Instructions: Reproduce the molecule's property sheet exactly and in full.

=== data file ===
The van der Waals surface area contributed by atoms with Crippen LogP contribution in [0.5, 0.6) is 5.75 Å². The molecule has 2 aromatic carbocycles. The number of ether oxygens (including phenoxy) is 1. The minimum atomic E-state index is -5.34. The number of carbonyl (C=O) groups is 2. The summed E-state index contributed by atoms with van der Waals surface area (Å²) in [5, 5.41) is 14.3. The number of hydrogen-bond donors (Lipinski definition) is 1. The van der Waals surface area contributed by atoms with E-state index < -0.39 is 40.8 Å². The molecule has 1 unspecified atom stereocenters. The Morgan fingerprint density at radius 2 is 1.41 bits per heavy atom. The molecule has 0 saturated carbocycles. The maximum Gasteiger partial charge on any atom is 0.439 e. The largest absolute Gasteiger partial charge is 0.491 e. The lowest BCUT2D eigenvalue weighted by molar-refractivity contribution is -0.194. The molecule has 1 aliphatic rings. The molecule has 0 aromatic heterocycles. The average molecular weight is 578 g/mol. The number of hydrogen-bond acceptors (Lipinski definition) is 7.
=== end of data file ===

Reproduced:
The van der Waals surface area contributed by atoms with Crippen LogP contribution in [0.5, 0.6) is 5.75 Å². The molecule has 2 aromatic carbocycles. The number of ether oxygens (including phenoxy) is 1. The minimum atomic E-state index is -5.34. The number of carbonyl (C=O) groups is 2. The summed E-state index contributed by atoms with van der Waals surface area (Å²) in [5, 5.41) is 14.3. The number of hydrogen-bond donors (Lipinski definition) is 1. The van der Waals surface area contributed by atoms with E-state index < -0.39 is 40.8 Å². The molecule has 1 unspecified atom stereocenters. The Morgan fingerprint density at radius 2 is 1.41 bits per heavy atom. The molecule has 0 saturated carbocycles. The maximum Gasteiger partial charge on any atom is 0.439 e. The largest absolute Gasteiger partial charge is 0.491 e. The lowest BCUT2D eigenvalue weighted by molar-refractivity contribution is -0.194. The molecule has 1 aliphatic rings. The molecule has 0 aromatic heterocycles. The average molecular weight is 578 g/mol. The number of hydrogen-bond acceptors (Lipinski definition) is 7.